it seems like a more extreme version of jury nullification. if it became widespread, it would essentially be the end of rule-of-law. but in isolated and rare situations, perhaps it's a beneficial escape valve? easy to suggest from my comfy office in a quiet suburb of course.

I think this is different. Jury nullification is about a lawbreaker not being punished. Vigilantiism is about an innocent person (innocent until proven guilty through judicial process) being punished. If we as a society have committed to the idea that option a is better than option b, then they seem more like opposites.

I meant more from the refusing to witness side. people deciding as a community not to witness a killing seems like a similar kind of thing to a group of jurors (drawn from the community) deciding to acquit someone they believe is guilty.

in both cases, it's an opportunity for the community to make a decision that falls somewhat outside the letter of the law. jury nullification has been used for both noble and quite ugly ends in the US.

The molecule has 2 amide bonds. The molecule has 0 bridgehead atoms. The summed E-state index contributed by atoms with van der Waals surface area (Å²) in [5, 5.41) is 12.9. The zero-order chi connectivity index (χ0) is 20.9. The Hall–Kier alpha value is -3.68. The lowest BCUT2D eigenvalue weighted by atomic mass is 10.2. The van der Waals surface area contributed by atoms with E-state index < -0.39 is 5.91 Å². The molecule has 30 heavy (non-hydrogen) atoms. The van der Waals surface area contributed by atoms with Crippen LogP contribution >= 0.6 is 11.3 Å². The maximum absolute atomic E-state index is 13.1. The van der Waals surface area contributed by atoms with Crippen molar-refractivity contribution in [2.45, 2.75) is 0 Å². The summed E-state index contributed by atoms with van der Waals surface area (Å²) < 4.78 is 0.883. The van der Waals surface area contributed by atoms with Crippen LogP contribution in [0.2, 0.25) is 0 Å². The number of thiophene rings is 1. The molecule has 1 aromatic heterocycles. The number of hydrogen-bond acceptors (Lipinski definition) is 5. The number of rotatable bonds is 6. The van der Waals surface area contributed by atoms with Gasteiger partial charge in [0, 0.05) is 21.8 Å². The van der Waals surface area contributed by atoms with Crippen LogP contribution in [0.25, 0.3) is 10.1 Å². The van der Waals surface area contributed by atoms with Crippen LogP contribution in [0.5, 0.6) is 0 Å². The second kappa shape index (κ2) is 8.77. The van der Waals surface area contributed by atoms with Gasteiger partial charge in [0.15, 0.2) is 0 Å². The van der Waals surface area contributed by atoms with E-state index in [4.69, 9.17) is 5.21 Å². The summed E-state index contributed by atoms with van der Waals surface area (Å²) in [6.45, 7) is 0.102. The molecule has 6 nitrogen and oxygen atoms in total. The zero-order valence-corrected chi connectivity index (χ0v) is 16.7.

Jury nullification can also be used to rescue innocent people railroaded by self-serving or corrupt prosecution that can manipulate jurors into believing their side of the story.

It's not a 'beneficial escape valve' when the community decides to, say, kill the n_______ who had the audacity to sleep with a white woman.

Which is a far more common application of lynching. We should not be glorifying this.

Regardless of whether or not vigilantism is ever justified, I don't think that killing someone that has made a credible threat which law enforcement has shown they are unable to protect you against is equivalent to killing motivated by racism.

Lynching has always been driven by people reacting to what they believe was a credible threat, that law enforcement has failed to protect them from.